In order that the invention may be clearly understood, it will now be described in connection with example embodiments, with reference to the accompanying drawings, wherein:
FIG. 1 is a schematic perspective view of a passenger seat arrangement according to the invention in an upright seating configuration, whereby a portion of the seat arrangement has been sectioned open for illustrating the inventive seat bottom support and cushioning arrangement;
FIG. 2 is a schematic perspective view of the passenger seat arrangement according to FIG. 1, but adjusted to the reclining or lying position;
FIG. 3 is a schematic perspective view of a frame arrangement of the passenger seat in the upright seating configuration, with a seat bottom support and cushioning arrangement according to the invention;
FIG. 4 is a schematic perspective view showing the frame arrangement according to FIG. 3, but adjusted into the reclining or lying configuration;
FIG. 5A is a perspective view of a portion of the seat bottom support and cushioning arrangement according to the invention, as it is adjusted for the upright seating configuration;
FIG. 5B is a view of the arrangement of FIG. 5A, but adjusted for the reclining or lying configuration;
FIG. 6A is a simplified schematic side view of the arrangement and configuration of FIG. 5A;
FIG. 6B is a simplified schematic side view of the arrangement and configuration of FIG. 5B; and
FIG. 7 is a schematic cross-section of an optional alternative embodiment of a support and cushioning rod or lamellae.
In a perspective view, FIGS. 1 and 2 show a representative example of a seat arrangement 1 according to the invention, which essentially comprises a seat bottom 2 and an adjustable, reclinable backrest 3. Such a seat arrangement 1 is, for example, especially a reclinable passenger seat in a passenger transport vehicle such as an aircraft, train, bus, ship, or the like. Alternatively, such a seat arrangement may be used as household or commercial furniture, basically in any situation in which a seat arrangement is to provide adjustability between a relatively upright seating configuration as shown in FIG. 1 and a relatively reclined lying configuration as shown in FIG. 2. A base for mounting and securing the seat arrangement 1 on a floor is not shown, because it can be embodied according to any conventional solutions known in the prior art, which may differ depending on the particular application or installation of the seat arrangement 1.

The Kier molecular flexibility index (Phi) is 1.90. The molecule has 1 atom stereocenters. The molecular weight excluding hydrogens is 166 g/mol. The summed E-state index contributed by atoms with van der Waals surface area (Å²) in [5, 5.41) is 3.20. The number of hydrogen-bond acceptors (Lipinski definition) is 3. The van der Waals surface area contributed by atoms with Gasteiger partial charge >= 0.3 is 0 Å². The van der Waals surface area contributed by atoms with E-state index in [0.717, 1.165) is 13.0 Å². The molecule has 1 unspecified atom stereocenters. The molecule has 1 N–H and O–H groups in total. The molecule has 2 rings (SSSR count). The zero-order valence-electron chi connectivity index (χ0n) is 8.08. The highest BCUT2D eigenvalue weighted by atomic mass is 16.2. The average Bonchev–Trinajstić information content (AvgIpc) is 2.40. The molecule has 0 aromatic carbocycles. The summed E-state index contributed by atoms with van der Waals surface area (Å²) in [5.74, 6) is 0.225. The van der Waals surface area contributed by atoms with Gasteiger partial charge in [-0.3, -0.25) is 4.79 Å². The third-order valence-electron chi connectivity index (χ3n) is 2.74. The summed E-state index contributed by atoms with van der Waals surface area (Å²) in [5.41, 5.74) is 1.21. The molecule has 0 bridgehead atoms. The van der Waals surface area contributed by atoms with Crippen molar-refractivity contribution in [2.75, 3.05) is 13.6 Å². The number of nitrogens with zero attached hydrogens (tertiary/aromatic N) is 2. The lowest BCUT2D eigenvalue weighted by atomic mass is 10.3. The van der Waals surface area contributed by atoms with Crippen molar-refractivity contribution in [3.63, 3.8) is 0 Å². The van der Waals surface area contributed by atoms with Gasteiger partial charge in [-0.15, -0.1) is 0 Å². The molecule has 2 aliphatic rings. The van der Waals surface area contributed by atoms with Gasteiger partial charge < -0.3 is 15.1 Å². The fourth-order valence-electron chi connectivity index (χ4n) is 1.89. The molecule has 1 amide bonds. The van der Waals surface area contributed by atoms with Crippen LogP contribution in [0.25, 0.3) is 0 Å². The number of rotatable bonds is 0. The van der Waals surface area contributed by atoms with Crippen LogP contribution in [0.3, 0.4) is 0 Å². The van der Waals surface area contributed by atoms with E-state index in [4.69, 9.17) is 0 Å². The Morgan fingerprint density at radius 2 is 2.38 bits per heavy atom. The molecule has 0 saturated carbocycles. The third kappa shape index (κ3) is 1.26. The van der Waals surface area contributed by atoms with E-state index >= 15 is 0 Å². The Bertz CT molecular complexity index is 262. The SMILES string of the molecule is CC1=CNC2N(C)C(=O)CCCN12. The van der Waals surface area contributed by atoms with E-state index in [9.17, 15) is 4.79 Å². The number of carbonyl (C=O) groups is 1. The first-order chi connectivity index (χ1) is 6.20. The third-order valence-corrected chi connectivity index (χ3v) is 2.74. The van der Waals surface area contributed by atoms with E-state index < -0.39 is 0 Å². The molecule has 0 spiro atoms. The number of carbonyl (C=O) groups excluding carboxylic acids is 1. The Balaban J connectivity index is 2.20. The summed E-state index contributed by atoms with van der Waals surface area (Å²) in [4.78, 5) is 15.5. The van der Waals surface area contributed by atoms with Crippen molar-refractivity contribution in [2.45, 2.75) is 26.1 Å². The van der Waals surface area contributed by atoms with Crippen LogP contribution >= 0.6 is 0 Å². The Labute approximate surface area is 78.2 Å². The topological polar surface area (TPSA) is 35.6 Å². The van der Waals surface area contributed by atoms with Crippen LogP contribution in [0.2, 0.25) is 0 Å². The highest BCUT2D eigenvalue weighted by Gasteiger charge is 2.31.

To provide improved comfort, especially when the seat arrangement 1 is adjusted to the reclined lying configuration with the backrest 3 reclined rearwardly as shown in FIG. 2, the seat arrangement 1 may further comprise a headrest or support 4 and/or a footrest or leg support 5, which respectively support the head and the legs and/or feet of a passenger in the reclined lying configuration, to provide fully relaxed comfort and resting support for the passenger. As can be seen by comparing FIGS. 1 and 2, the footrest 5 is arranged on the forward edge of the seat bottom 2, and can be extended, for example by being unrolled in the manner of a window roller shade, whenever it is needed. The footrest 5 thus comprises a durable and wear-resistant woven fabric 5A, for example a synthetic woven fabric 5A, mounted on an extendable frame or bail 5B.
The seat bottom 2 includes a seat bottom support and cushioning arrangement 6 that is preferably covered or upholstered with a seat pad element 7. According to the invention, the support and cushioning arrangement 6 provides an adjustable support and cushioning stiffness. Since the entire body weight of a passenger seated on the seat arrangement 1 in the upright seating configuration shown in FIG. 1 is distributed and supported over a relatively small support surface area, while the body weight of the passenger is distributed over a much larger surface area while lying on the seat arrangement 1 in the reclined lying configuration shown in FIG. 2, it is necessary that the seat bottom support and cushioning arrangement 6 of the seat bottom 2 is relatively harder, firmer or stiffer in the seating configuration shown in FIG. 1 and relatively softer or more resilient in the reclined lying configuration shown in FIG. 2.
This adjustability is especially desirable because a single fixed stiffness or hardness of the support and cushioning arrangement is not suitable and not comfortable for both configurations. Namely, if a fixed relatively hard support and cushioning arrangement is provided appropriately for the upright seating configuration of FIG. 1, then such a seat would feel too hard and would be uncomfortable and could cause back pains or the like when a passenger lies in a reclined position on such a seat for an extended duration. On the other hand, if a single fixed soft support and cushioning property is provided, which is appropriate for the reclined lying configuration of the seating arrangement, then such a seat would be too soft and thus uncomfortable for a passenger sitting thereon in the upright seating configuration for an extended time period.
In view of the above, the invention provides that the support and cushioning resiliency of the seat bottom support and cushioning arrangement 6 is adjustable depending on the desired seating or lying function, in order to achieve the greatest comfort and contentment of the passenger who will be using the seat arrangement 1 for sitting, as well as reclining or lying, for an extended duration, for example during a long distance flight. Particularly, the invention realizes the ergonomic requirements for such adaptable comfort even in the restricted space available in an aircraft or the like. The adjustable support and cushioning resilience is achieved in this embodiment, in that the seat bottom support and cushioning arrangement 6 comprises a plurality of elongated seat cushion support rods or lamellae 8, which respectively extend crosswise relative to the longitudinal direction of the seat arrangement 1, and which exhibit a differing elastic resilience or spring stiffness characteristic corresponding to the selected function of the seat arrangement 1, namely either upright sitting or reclined lying.